Russ Germain died Monday night. He was 62.
For those of us who grew up listening to CBC Radio One, Russ was the voice of the World At Six. Cool, unflappable, with a deep, smooth voice and the professionalism of the consummate newsman, he would be appalled by the structure of this sentence. For Russ, precision in language and clarity of structure were paramount. In radio, after all, listeners only got one chance to understand what you were saying to them, so it was incredibly important to be clear and precise. A pretty good approach for any news person, really, but one that is rarely instilled through constant emphasis and monitoring by one's editors.
When I worked for the Mother Corp. in the mid-90s, I either started my shift by reading the news on the morning show, or ended it with the 5:30pm newscast. This is how I came to know Russ.
Although he was based in Toronto, one of his responsibilities was to monitor all the regional newscasts for consistency, proper use of language, and accuracy. He was a language enforcer, as it were, insisting on perfection. Any slip of the tongue during a seven minute cast and you knew there would be an email or voicemail the next day kindly pointing out the error (in case you hadn't noticed) and offering an improvement.
Those of you who have never been in the news business probably don't realize that every major outlet has their own style guide, and each has their own quirks. Staff are expected to conform to their organization's guide, regardless of what the everyday usage of a word might be. The Mother Corp. was a particular stickler for specificity of pronunciation. Many words in the English language have more than one acceptable pronunciation - tomato, to-mah-to, kill-o-mee-ter, kil-oh-meh-ter, etc. Only one of these is correct for a CBC broadcaster.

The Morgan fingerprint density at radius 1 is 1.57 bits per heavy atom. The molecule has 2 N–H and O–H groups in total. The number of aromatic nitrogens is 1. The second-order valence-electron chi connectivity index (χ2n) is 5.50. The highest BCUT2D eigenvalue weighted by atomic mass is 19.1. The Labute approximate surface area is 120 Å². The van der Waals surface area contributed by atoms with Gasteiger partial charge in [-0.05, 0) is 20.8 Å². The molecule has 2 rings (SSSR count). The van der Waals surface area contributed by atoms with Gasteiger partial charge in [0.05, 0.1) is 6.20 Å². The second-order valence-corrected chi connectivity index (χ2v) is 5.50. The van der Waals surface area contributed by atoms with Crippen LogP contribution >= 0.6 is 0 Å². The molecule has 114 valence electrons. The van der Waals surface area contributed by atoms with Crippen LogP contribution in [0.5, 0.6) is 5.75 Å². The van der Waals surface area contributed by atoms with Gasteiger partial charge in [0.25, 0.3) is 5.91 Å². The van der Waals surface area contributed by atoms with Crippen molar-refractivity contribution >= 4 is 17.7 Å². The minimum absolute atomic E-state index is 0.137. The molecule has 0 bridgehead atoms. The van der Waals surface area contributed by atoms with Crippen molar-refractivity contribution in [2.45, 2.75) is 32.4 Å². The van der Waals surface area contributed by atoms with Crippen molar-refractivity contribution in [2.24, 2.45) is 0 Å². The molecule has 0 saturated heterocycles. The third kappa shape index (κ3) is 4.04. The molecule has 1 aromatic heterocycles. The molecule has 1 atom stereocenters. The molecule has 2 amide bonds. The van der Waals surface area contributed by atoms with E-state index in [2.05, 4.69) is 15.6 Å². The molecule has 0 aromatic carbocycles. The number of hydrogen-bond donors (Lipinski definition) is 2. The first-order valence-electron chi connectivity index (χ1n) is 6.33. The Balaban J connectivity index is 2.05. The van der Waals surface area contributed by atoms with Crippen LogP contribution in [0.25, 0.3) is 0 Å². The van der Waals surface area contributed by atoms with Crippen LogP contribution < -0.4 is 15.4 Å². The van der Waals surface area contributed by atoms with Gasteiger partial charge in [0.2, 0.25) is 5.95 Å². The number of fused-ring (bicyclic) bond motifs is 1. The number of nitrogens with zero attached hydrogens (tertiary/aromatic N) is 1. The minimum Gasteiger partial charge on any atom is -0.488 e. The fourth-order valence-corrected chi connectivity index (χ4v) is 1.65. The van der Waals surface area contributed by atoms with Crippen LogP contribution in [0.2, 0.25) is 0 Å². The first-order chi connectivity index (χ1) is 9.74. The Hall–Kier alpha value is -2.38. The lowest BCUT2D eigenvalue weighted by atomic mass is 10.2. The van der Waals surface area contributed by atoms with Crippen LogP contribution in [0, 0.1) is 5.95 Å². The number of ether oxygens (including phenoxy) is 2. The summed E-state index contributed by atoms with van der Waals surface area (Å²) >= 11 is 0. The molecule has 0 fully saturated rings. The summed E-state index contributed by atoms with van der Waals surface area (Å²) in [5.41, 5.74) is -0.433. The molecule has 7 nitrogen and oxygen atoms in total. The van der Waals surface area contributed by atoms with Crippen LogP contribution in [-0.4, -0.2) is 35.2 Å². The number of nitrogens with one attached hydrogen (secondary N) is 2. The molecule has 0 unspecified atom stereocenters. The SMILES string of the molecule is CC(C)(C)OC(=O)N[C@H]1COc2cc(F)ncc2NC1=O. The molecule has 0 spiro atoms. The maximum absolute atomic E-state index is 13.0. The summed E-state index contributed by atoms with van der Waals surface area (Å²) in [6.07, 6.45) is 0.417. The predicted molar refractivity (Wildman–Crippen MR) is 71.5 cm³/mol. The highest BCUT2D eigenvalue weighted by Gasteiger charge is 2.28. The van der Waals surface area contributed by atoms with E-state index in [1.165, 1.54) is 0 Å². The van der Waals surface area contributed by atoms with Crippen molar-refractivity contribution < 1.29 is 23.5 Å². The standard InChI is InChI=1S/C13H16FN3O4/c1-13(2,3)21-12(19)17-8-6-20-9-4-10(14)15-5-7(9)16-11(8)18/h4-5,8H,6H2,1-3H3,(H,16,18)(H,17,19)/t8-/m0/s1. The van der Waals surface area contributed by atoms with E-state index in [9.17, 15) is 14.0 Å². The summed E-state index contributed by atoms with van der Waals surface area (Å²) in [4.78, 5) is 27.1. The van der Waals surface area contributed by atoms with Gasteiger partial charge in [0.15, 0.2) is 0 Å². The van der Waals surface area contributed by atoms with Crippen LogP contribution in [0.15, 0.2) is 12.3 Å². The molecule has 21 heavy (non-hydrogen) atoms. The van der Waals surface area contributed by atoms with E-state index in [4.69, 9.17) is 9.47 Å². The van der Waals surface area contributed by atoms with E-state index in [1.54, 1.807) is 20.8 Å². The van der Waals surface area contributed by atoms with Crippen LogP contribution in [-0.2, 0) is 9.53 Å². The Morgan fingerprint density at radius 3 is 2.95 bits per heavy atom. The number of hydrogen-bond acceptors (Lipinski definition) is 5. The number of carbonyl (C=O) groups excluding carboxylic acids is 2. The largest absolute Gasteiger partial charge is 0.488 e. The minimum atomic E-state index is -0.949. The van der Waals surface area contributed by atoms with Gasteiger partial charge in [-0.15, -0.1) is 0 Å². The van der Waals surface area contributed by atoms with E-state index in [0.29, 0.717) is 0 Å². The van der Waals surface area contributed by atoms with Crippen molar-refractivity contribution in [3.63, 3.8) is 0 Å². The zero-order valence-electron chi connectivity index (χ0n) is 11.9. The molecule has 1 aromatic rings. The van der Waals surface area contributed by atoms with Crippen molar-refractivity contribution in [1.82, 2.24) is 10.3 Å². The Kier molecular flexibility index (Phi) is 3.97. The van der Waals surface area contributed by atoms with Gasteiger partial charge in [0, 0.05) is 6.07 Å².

One of our biggest ongoing battles was with the term harass. Russ, and therefore CBC, insisted upon hah-russ, which always struck me as vaguely British and kind of poncy. I have never heard anyone who wasn't trained at CBC pronounce it as anything other than HA-rass. It became a bit of a running joke in a newsroom constantly covering court stories, many of which involved harassment of one sort or another.
Proper usage of language was the other component to Russ' training. As radio people, we are encouraged to write like we speak, so it will sound natural to the ear for those who are listening. However, most of us speak with contractions, use words in the wrong context, or use expressions that, while commonplace, are inaccurate. For example, how often have you said "added bonus"? A bonus is by nature an addition, so it doesn't need the adjective. Or "completely destroyed"? Something either is destroyed or it is damaged. Destruction connotes completeness. My favorite is "enormity". People often use that to mean really, really big. It doesn't mean that at all. Enormous means huge - enormity means massively devastating, like "the enormity of the concentration camps cannot be overstated". That doesn't mean the camps were physically huge, but that they had a massively devastating effect.
In preparing to read a newscast then, a broadcaster needed to be aware of how the story was written, fix any misuse of language or awkward structure, be aware of timing and sound clips, and mind one's pronunciation, all with no retakes. It was a challenge most days, but in hindsight, knowing Russ was listening, and knowing there was a universal standard to conform to within the Mother Corp, I know I worked harder to master my on-air skills and pushed myself to constantly do better. Working with him, albeit at a distance, I truly learned how to be an on-air reporter. I suspect there are thousands of folks like me across the country, and abroad, who can say they came into their own under Russ' watchful ear during his 29 years with CBC.